Staff enter and leave through airlocks (sometimes including an air shower stage), and wear protective clothing such as hoods, face masks, gloves, boots, and coveralls.
Equipment inside the cleanroom is designed to generate minimal air contamination. Only special mops and buckets are used. Cleanroom furniture is designed to produce a minimum of particles and to be easy to clean. Common materials such as paper, pencils, and fabrics made from natural fibers are often excluded, and alternatives used. Cleanrooms are not sterile (i.e., free of uncontrolled microbes);only airborne particles are controlled. Particle levels are usually tested using a particle counter and microorganisms detected and counted through environmental monitoring methods.
Some cleanrooms are kept at a positive pressure so if any leaks occur, air leaks out of the chamber instead of unfiltered air coming in.
Some cleanroom HVAC systems control the humidity to low levels, such that extra equipment (“ionizers”) is necessary to prevent electrostatic discharge problems. Low-level cleanrooms may only require special shoes, with completely smooth soles that do not track in dust or dirt. However, for safety reasons, shoe soles must not create slipping hazards. Access to a cleanroom is usually restricted to those wearing a cleanroom suit.
In cleanrooms in which the standards of air contamination are less rigorous, the entrance to the cleanroom may not have an air shower. An anteroom (known as a “gray room”) is used to put on clean-room clothing. Some manufacturing facilities do not use fully classified cleanrooms, but use some cleanroom practices to maintain their contamination requirements.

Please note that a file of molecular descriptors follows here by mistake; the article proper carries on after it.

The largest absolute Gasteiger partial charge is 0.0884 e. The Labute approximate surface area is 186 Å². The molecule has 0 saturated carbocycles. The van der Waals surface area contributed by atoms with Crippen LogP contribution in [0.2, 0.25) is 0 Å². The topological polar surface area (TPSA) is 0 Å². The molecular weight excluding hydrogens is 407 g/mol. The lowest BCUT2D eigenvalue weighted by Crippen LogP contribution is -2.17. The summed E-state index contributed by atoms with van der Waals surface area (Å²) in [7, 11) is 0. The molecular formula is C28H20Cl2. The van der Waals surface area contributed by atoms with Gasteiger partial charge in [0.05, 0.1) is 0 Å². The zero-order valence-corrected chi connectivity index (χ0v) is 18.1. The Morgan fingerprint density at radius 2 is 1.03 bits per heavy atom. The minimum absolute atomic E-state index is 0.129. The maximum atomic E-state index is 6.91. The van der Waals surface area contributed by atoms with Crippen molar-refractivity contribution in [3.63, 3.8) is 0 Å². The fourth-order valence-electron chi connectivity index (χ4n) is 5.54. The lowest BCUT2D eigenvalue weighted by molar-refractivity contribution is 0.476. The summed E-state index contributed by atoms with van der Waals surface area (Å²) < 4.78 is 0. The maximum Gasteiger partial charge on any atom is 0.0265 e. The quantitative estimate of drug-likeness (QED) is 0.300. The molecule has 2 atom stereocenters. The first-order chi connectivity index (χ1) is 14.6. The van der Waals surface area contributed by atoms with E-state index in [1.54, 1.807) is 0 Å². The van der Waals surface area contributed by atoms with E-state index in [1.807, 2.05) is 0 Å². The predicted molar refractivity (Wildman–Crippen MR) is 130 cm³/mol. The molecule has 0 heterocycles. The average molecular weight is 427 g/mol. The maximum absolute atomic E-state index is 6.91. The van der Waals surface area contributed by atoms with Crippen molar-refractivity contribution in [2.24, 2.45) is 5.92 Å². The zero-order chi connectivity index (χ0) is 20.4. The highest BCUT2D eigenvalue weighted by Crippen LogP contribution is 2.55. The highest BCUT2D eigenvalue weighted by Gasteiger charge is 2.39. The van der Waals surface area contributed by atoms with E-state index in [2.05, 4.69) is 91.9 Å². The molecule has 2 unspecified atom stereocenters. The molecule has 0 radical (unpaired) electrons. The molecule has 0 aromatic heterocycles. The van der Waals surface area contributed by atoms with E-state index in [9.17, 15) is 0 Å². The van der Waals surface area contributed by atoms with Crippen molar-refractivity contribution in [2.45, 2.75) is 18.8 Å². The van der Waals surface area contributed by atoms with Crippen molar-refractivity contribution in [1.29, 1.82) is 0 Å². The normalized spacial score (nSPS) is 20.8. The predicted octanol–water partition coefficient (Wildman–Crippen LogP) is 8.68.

Personnel contamination of cleanrooms
In the healthcare and pharmaceutical sectors, control of microorganisms is important, especially microorganisms likely to be deposited into the air stream from skin shedding. Studying cleanroom microflora is of importance for microbiologists and quality control personnel to assess changes in trends. Shifts in the types of microflora may indicate deviations from the “norm” such as resistant strains or problems with cleaning practices.
In assessing cleanroom microorganisms, the typical flora are primarily those associated with human skin (Gram-positive cocci), although microorganisms from other sources such as the environment (Gram-positive rods) and water (Gram-negative rods) are also detected, although in lower number. Common bacterial genera include Micrococcus, Staphylococcus, Corynebacterium, and Bacillus, and fungal genera includeAspergillus and Pencillin.
Who Will Benefit from the Webinar Training:
- Quality Control
- Quality Manager
- Quality Engineer
- Regulatory Affairs specialist
- R&D Engineer
- Pharmaceutical Engineer
- Validation Engineer
- Process Engineer
Students must view the entire program and successfully pass an online, multiple choice final assessment with >80% passing grade.Certificate will be printable in PDF format immediately after satisfying requirements.
Online Training Programs Includes:
- Answer to questions submitted during the webinar.
- An online final assessment with multiple choice questions.
- A Certificate of Completion.
Live Course Presented and Commented by:
Alice Ravizza is a Biomedical Engineer, graduated at Politecnico di Milano. She has great and extensive experience in R&D and QA / RA in the biomedical field. She is specialized in supporting Medical Device companies in building up and improve Quality System Management and assure Compliance through all the internal processs. She assist companies during the registration process for CE Mark making sure all the technical documentation is compliant to applicable standards and regulations. She is aswell an experienced Trainer and Lecturer.